“If you’re going to write a memoir, you have to tell the truth as you know and remember it. Once you start smoothing your own rough edges, you might as well make it a novel.” Pearl Cleage
#5 – Is Nothing But the Truth in Memoir Even Possible?
Ten Ways to Tell the Truth in Memoir
- Hunt out and include the reverse of your usual approach. For example, if you are usually a positive person, include dark memories.
- Make sure, says memoirist Mary Karr, that you don’t get all of the best lines. Your reader needs to see both sides of you–“the beautiful and the beastly.” Try to identify the tells that suggest you are posing as someone else. Karr’s tell is that she starts writing about philosophy.
- If facts are publicly verifiable, verify them! Readers lose faith if you get a provable fact wrong.
- Recognize that the accuracy of some details simply doesn’t matter. No one cares if your suitcase was black or brown. Don’t make it a Vuitton if it wasn’t, but otherwise feel free to embellish.
- It is almost impossible to remember dialogue. That’s okay. Remember the intent of the conversation and recreate the dialogue accordingly.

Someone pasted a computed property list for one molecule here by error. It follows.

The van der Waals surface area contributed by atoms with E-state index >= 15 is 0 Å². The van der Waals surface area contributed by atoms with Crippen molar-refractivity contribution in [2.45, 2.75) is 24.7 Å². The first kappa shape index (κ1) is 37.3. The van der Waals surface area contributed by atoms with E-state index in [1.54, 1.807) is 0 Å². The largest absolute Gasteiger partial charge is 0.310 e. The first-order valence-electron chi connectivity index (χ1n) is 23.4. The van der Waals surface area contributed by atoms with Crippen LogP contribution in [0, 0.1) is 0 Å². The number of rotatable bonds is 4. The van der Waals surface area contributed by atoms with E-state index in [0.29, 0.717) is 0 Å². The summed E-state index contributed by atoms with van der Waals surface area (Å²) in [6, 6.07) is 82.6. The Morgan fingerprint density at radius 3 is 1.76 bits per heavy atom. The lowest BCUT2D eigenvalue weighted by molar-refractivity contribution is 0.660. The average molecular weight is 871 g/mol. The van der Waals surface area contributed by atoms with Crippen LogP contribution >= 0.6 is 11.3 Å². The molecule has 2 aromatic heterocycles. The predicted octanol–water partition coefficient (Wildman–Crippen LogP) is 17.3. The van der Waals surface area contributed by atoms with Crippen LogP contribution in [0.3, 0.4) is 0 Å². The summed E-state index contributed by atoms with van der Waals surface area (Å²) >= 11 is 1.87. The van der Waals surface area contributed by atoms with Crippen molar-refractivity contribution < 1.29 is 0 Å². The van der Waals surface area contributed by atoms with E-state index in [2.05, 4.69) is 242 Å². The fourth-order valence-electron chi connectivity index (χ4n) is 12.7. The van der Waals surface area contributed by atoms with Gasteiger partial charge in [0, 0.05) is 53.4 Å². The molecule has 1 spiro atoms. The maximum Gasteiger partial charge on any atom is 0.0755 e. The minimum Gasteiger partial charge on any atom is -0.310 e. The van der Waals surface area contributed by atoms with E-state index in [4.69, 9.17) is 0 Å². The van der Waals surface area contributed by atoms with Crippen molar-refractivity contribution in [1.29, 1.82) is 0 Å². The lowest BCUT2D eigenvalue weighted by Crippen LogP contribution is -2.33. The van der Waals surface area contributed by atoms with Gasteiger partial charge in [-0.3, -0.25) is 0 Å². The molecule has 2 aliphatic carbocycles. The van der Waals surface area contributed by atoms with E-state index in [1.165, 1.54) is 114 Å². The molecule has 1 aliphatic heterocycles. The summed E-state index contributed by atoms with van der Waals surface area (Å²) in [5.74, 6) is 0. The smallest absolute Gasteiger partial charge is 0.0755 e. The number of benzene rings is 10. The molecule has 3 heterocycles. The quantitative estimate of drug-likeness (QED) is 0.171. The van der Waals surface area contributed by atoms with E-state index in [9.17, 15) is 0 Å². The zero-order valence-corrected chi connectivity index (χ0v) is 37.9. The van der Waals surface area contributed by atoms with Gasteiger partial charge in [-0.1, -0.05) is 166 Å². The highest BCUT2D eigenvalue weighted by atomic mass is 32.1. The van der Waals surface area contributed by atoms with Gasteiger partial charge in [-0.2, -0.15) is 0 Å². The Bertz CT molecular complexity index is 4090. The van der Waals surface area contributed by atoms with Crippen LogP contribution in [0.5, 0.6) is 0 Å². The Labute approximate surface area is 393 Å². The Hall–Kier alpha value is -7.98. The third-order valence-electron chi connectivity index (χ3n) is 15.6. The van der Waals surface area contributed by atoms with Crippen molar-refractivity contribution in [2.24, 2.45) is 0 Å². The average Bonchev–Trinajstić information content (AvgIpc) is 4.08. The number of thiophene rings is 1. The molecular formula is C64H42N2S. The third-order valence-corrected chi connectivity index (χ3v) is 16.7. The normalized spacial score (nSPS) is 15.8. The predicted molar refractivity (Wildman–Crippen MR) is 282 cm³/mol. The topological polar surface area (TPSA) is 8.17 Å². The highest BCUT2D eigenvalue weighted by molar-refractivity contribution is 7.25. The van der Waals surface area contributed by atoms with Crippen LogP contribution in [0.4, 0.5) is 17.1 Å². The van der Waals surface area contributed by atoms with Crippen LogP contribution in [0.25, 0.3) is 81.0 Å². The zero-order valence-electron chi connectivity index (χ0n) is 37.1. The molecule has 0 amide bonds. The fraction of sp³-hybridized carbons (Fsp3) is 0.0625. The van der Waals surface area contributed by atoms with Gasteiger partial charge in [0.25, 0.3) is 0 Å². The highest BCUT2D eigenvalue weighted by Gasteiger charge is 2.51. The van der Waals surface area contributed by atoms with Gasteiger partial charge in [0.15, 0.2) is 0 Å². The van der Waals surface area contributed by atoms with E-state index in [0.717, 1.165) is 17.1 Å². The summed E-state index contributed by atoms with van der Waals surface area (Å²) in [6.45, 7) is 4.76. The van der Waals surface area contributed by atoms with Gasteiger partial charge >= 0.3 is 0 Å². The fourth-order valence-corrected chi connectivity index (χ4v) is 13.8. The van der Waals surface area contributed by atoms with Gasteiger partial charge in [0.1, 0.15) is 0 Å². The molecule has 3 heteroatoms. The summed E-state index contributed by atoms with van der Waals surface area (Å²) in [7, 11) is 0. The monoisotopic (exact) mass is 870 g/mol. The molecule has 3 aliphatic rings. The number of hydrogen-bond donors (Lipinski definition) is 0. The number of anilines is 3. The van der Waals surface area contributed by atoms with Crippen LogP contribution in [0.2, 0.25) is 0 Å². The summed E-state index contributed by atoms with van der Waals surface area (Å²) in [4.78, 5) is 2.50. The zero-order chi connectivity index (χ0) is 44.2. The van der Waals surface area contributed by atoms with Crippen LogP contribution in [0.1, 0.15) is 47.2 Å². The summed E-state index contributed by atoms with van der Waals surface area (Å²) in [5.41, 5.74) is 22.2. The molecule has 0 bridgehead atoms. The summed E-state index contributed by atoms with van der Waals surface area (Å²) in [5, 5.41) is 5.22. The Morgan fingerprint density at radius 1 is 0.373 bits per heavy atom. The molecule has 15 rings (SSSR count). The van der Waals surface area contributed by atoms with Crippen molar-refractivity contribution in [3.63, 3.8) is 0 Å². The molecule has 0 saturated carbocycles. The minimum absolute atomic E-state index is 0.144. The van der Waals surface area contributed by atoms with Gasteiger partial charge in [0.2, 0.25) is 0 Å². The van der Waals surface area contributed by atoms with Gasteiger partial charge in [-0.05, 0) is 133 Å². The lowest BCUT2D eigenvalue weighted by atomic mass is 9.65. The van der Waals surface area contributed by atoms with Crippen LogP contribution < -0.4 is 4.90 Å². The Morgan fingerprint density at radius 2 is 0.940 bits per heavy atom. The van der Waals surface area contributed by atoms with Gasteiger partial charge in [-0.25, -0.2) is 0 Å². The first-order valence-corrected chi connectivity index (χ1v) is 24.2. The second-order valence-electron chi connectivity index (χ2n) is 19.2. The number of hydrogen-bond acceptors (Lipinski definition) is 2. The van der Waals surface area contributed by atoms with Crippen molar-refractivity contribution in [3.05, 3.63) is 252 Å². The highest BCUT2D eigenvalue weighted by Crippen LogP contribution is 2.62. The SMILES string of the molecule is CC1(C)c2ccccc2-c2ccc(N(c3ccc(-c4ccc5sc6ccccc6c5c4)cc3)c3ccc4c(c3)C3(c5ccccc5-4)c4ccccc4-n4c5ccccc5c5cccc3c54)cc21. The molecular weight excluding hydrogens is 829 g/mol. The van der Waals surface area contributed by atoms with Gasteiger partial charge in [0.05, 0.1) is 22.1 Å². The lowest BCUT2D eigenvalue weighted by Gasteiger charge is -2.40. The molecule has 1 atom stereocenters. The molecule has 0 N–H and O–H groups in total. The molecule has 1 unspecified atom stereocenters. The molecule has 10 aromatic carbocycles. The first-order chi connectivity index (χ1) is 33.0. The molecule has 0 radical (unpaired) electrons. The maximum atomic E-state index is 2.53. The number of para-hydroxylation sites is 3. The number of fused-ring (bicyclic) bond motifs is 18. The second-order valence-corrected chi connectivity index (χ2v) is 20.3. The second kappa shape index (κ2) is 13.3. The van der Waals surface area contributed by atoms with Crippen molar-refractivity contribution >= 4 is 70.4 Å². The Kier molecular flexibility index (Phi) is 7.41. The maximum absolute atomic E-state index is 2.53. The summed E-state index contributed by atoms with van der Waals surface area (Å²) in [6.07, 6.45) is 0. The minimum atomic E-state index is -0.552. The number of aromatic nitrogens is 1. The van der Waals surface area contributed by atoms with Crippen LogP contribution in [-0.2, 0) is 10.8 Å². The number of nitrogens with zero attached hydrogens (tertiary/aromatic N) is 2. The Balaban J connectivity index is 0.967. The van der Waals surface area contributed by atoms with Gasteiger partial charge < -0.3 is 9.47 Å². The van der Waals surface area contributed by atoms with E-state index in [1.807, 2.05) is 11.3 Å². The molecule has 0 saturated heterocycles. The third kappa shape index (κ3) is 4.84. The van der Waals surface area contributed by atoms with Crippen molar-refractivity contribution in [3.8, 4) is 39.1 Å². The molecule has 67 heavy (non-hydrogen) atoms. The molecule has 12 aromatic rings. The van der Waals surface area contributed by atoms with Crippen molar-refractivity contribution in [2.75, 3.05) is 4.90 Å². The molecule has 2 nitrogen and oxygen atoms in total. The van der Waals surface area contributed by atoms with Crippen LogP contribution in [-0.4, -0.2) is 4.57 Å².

- If you aren’t sure if something is the truth, it’s fine to use phrases like: “It seems likely that…”, or “It was common practice at that time to….”
- Memoirist Meghan Daum considers herself an ordinary person. To keep her readers engaged she finds it helpful to “turn the volume up a notch or two–make yourself a little more neurotic, a little more intense, a little grouchier or more indignant.” (p.84-85)
- For minor characters, it’s okay to create a composite. Tristine Rainer gives the example of employing three gardeners over a six year time period. If the memoir isn’t about the gardeners, combine them into a single character.
- Ditto for multiple scenes. If you went trick or treating every Hallowe’en from the time you were three until you were thirteen, it’s perfectly okay to come up with a single representative Hallowe’en story.
- Make a contract with your reader. If you are going to compress time or change names, say so.
Next week will be the final installment in our Writing Memoir series.
Do you think your memories of significant events are accurate? Is there a way you can know for sure? Please let us know in the comments below.